Inseparable: Desire Between Women in Literature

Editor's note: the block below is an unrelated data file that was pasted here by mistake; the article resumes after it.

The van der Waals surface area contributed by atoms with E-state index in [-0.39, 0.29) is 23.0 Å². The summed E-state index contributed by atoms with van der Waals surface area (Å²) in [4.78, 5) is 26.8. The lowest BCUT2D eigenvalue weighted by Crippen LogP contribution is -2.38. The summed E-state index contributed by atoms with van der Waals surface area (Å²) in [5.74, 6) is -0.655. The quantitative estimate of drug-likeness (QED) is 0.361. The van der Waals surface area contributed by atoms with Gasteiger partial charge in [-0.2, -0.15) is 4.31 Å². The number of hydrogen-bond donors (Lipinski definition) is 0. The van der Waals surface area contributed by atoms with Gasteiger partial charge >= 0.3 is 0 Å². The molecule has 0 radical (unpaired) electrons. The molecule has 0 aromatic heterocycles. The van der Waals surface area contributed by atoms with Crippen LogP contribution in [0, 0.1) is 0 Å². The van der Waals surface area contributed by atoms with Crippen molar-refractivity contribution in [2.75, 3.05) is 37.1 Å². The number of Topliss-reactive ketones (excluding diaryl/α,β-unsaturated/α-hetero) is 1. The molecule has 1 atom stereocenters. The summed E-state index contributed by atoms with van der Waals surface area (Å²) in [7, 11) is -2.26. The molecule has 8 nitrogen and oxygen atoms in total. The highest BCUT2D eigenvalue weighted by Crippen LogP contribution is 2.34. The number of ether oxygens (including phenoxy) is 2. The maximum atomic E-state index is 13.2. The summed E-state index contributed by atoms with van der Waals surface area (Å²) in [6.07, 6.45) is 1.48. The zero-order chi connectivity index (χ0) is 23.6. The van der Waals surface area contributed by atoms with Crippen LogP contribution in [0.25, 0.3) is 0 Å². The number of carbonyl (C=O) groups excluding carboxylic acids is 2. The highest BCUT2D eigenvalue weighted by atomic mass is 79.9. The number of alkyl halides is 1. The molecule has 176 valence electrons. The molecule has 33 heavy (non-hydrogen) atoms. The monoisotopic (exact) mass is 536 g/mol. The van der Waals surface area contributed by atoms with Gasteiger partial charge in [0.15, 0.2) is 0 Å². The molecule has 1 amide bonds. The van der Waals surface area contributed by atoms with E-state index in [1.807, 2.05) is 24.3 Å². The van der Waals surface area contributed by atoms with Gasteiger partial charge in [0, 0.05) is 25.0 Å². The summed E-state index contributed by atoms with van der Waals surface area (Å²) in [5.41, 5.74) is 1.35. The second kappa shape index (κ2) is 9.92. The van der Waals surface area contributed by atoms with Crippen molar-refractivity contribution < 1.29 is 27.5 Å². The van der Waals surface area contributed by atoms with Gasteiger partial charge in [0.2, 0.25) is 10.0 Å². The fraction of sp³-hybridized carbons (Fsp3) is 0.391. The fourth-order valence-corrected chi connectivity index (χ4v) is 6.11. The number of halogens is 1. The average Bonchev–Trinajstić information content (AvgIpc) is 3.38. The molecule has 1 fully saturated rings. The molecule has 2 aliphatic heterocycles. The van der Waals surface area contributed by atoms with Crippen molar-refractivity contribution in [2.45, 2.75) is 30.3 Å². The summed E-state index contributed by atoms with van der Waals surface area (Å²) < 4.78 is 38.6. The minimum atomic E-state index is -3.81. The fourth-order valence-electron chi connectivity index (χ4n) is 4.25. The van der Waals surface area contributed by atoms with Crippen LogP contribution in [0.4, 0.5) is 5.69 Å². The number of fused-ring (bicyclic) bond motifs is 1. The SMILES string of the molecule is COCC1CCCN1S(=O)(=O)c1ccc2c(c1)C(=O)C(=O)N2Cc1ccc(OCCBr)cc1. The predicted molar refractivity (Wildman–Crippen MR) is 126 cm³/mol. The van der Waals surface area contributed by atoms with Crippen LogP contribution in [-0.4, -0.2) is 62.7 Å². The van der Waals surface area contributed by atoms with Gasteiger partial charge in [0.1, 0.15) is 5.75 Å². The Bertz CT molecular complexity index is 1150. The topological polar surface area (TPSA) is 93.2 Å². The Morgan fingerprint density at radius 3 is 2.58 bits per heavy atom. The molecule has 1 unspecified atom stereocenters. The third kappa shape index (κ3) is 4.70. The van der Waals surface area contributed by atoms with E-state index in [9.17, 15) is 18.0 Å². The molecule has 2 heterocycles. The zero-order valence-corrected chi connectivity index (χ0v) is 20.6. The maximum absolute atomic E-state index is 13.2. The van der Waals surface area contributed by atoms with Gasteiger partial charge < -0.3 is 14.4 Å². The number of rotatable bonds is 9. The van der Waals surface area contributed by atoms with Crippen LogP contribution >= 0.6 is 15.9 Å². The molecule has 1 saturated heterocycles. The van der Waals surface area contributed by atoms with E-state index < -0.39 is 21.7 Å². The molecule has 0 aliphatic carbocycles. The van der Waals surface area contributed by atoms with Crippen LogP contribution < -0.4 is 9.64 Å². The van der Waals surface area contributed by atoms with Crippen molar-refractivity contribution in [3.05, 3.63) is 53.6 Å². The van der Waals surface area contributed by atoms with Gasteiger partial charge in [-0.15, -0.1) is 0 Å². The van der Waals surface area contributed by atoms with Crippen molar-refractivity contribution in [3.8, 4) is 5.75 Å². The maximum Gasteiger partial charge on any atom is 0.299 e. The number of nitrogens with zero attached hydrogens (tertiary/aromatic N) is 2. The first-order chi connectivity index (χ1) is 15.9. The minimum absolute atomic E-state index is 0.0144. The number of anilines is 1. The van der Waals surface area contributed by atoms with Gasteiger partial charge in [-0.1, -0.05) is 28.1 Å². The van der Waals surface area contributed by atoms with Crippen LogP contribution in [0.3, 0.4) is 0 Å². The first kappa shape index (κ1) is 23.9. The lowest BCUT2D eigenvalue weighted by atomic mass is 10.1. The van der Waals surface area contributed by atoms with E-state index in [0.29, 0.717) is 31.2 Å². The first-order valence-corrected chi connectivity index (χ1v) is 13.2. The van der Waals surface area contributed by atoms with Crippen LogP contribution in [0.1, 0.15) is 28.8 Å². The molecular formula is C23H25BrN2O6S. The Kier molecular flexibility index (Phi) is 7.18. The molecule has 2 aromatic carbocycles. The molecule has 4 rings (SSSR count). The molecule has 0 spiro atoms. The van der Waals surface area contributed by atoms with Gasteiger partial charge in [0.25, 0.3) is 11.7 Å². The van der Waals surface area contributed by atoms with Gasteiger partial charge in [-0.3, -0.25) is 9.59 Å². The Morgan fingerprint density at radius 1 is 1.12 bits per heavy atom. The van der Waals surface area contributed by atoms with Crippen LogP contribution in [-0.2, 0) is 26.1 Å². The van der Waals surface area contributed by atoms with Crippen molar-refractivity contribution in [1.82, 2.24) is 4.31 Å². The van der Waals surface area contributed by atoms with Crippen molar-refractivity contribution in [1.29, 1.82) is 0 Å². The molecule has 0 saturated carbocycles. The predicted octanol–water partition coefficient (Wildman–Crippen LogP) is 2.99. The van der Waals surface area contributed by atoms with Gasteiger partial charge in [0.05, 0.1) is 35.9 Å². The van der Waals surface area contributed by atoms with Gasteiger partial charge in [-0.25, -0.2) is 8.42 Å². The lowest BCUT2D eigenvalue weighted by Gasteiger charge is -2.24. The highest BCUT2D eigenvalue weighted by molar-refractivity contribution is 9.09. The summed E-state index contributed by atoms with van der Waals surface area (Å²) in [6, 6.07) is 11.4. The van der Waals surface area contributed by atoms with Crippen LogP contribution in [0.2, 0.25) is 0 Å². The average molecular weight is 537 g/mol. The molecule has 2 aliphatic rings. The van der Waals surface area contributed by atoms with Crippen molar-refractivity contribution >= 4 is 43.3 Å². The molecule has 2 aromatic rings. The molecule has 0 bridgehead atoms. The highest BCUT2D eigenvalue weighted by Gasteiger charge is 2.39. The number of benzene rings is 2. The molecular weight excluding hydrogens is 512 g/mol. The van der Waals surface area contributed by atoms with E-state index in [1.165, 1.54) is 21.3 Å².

Emma Donoghue examines how desire between women in English literature has been portrayed, from schoolgirls and vampires to runaway wives, from cross-dressing knights to contemporary murder stories. She looks at the work of those writers who have addressed the "unspeakable subject," examining whether same-sex desire is freakish or omnipresent, holy or evil, as she excavates a long-obscured tradition of (inseparable) friendship between women, one that is surprisingly central to our cultural history. Donoghue explores the writing of Sade, Balzac, Hardy, Wilkie, Sayers, Highsmith and more to reveal the half-dozen contrasting girl-girl plots that have been told and retold over the centuries; the paranormal identities assigned to women who desire other women; the ubiquity of same-sex attraction in crime fiction; and the contemporary narratives of coming out privately and publicly. Inseparable is a revelation of a centuries-old literary tradition — brilliant, amusing, and until now, deliberately overlooked.